The once popular Seattle historian-journalist J. Willis Sayre explains why in “This City of Ours” his entertaining book of Seattle trivia that was published for Seattle Schools in 1936.  Describing a tour on First Avenue he writes, “Now lets go down to Pike Street.  Here you are directly above the Great Northern tunnel built under the city in 1904.”  Today, if you are sensitive and wear wooden shoes (preferably) you can still feel the rumble below.  The choo-choo-coming-at-you through most of the 1870s was Seattle’s first railroad, the narrow gauged train that carried coal cars transferred from scows on Lake Union to bunkers at the waterfront foot of Pike Street.

This historical view east on Pike was recorded a few years before the tunnel was built beneath it – sometime between 1897 and 1900.   One block away the trolley turning west off of Second Avenue onto Pike carries a roof banner advertising the sale of Gold Rush outfits at Cooper and Levi’s in Pioneer Square.  That national hysteria began in ’97, and in 1901 the rails for the Front Street (First Ave.) Cable Cars were removed. Here on the right they still take a right turn to Pike from First Avenue.

In “Pig-Tail Days in Old Seattle,” another 1930’s classic of local history, pioneer Sophie Frye Bass recalls jumping upon the coal cars as they rumble along Pike in the ‘70s.  The Bass family home was on Pike.  She also remembers Pike before the train when it was “a blazed trail that became a road which dodged between stumps as best it could.”  Much later when Pike was planked Bass recalls how “when the street sweeper . . . came rumbling along, all would rush frantically to close the windows.”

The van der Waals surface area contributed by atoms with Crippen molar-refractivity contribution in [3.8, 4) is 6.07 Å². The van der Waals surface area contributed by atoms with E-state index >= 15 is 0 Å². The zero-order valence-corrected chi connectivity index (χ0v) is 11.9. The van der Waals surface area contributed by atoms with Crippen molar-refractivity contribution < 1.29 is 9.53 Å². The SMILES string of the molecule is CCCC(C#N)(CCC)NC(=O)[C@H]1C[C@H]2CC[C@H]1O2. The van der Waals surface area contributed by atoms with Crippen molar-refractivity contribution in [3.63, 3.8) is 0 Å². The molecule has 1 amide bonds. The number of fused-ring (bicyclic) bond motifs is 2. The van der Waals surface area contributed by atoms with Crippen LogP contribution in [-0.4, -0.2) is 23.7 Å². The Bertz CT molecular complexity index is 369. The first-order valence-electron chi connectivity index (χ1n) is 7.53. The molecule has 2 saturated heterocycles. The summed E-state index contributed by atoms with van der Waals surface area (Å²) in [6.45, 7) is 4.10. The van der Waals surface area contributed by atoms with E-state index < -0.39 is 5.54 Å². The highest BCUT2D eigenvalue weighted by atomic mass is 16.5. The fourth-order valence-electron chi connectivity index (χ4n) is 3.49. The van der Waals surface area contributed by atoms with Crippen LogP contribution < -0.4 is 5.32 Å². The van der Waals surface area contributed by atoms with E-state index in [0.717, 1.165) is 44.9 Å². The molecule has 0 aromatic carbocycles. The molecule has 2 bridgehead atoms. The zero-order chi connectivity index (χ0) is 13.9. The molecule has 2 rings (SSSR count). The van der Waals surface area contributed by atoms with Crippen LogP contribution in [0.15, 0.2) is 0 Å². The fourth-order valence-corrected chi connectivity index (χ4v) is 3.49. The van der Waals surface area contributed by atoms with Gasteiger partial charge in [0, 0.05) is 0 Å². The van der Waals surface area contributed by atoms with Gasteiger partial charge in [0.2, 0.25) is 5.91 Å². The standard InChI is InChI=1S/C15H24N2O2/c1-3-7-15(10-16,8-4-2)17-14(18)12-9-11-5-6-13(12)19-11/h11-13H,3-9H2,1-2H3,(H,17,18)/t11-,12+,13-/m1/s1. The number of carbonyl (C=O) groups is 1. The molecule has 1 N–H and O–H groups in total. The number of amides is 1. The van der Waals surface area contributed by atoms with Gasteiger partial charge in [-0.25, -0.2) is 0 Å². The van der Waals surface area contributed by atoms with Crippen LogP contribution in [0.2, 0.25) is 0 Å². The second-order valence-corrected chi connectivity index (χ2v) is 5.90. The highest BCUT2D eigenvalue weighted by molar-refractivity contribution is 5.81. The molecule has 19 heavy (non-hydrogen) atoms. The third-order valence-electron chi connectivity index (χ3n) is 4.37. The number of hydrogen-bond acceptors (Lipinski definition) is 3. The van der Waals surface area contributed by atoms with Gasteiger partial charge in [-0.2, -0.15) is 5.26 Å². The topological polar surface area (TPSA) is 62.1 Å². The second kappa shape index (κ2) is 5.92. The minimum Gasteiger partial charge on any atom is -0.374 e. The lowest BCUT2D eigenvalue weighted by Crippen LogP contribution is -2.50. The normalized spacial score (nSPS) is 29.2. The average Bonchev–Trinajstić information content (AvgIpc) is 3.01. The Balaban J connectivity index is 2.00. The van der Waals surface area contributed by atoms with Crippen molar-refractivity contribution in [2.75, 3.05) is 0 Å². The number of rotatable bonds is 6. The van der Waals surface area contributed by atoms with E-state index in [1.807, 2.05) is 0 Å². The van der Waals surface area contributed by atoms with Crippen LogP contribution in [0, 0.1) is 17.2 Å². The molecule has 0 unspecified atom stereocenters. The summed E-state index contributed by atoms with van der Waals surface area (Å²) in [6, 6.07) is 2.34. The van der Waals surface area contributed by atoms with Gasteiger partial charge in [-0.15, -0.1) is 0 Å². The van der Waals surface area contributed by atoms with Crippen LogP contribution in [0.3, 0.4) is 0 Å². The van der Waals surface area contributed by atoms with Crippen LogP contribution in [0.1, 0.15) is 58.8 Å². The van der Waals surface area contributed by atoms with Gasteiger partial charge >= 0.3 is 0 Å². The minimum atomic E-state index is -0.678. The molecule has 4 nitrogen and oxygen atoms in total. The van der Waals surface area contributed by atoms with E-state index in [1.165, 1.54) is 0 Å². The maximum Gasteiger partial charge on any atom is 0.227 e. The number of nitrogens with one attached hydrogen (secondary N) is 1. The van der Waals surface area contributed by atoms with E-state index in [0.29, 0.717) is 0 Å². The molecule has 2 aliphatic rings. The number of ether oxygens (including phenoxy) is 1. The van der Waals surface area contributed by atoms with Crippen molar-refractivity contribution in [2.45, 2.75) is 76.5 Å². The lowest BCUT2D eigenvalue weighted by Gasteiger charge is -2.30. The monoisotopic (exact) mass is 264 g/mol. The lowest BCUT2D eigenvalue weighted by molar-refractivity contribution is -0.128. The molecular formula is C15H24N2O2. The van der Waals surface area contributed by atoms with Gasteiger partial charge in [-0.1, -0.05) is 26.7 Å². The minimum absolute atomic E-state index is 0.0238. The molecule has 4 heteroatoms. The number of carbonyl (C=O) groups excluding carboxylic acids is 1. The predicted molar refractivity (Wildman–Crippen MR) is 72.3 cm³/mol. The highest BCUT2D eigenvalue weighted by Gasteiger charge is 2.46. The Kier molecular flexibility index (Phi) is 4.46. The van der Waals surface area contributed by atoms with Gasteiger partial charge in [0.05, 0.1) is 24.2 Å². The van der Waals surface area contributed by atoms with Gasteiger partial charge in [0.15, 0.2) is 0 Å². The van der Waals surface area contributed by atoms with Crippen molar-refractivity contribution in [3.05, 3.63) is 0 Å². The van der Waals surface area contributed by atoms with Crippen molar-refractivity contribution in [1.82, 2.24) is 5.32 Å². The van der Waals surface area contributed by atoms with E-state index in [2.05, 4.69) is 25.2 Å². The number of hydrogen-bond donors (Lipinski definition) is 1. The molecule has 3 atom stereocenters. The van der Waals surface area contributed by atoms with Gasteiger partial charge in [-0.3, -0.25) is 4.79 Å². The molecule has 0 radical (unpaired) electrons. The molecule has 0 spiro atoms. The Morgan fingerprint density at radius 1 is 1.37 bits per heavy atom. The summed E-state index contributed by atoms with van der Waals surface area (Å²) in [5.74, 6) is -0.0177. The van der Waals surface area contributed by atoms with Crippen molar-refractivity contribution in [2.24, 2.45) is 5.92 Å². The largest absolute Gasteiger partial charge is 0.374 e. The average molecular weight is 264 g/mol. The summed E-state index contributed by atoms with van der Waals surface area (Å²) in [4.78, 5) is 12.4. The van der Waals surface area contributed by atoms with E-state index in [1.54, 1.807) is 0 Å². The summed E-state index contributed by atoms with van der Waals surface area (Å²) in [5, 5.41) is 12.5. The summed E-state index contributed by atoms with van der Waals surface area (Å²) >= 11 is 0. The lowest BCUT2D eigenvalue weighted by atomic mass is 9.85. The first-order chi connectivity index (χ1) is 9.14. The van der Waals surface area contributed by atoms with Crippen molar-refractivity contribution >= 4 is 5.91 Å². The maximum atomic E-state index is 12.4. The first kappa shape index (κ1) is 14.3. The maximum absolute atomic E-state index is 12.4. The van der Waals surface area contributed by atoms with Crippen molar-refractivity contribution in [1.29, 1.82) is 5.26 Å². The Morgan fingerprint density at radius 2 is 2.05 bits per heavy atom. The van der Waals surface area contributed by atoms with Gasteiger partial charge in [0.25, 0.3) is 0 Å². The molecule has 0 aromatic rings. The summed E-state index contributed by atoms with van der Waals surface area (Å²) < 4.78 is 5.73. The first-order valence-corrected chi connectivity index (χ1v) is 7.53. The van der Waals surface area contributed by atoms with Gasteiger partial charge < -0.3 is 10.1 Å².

But here in the late 1890s a momentarily silent Pike is paved with bricks, although First Avenue is still planked.  One block away when the tunnel was being built the public works department made it’s by now oft-sited traffic count at Second Avenue.   Of the 3,959 vehicles that used that intersection at Pike on Friday Dec. 23, 1904 only 14 were automobiles and 178 buggies.  More than three thirds were one or two horse express wagons.  Walking and public transportation – trolleys — were the way to get around.

April 21, 1976. Photo by Lawton Gowey.



(First published in Pacific, Dec. 5, 1993)

In the late summer of 1953 the officers of the Seattle Symphony began the promotion of the orchestra’s golden anniversary with a public campaign to discover “Where were you on the night of December 28, 1903?”  The night Harvey West directed the Seattle Symphony’s first concert in the ballroom of the Arcade Building at Second and Seneca.

West got his start playing second violin in pit orchestras for local theaters.  His widow was invited to the 50th anniversary concert but could not attend because of illness.  But others who were there in 1903 either as players or payers did answer the call, and were delivered beside the neon lit marquees of the Orpheum Theatre aboard the vintage autos of the local Horseless Carraige Club.  Boston Pops’ Arthur Fiedler guest conducted the Seattle Symphony for this November 3rd concert, and local virtuoso violinist Byrd Elliott was featured with Prokofieff’s Second Violin Concerto.  Fiedler’s program also included Beethoven’s First Symphony, Handel’s Royal Fireworks Music and an encore of The Stars and Stripes Forever.  Fiedler explained that he rode this old horse “for fun” because of the 50th-anniversary celebration.  Of course the Orpheum was filled to its 2600 seat capacity.

Earlier, in January of 1953, Arturo Tosconini’s assistant, the violist Milton Katims, made his first appearance as guest conductor here.   The Seattle symphony was then still playing in the Civic Auditorium, an acoustic hole which violinist Jasha Heifetz called the “barn”.  Heifetz opinion was shared by Sir Thomas Beecham — and extended.  The already famous English maestro conducted the Seattle Symphony during most of World War Two, and before leaving dropped his own bomb here remarking that Seattle was a “cultural dustbin.”

The caption for the trio above is printed below.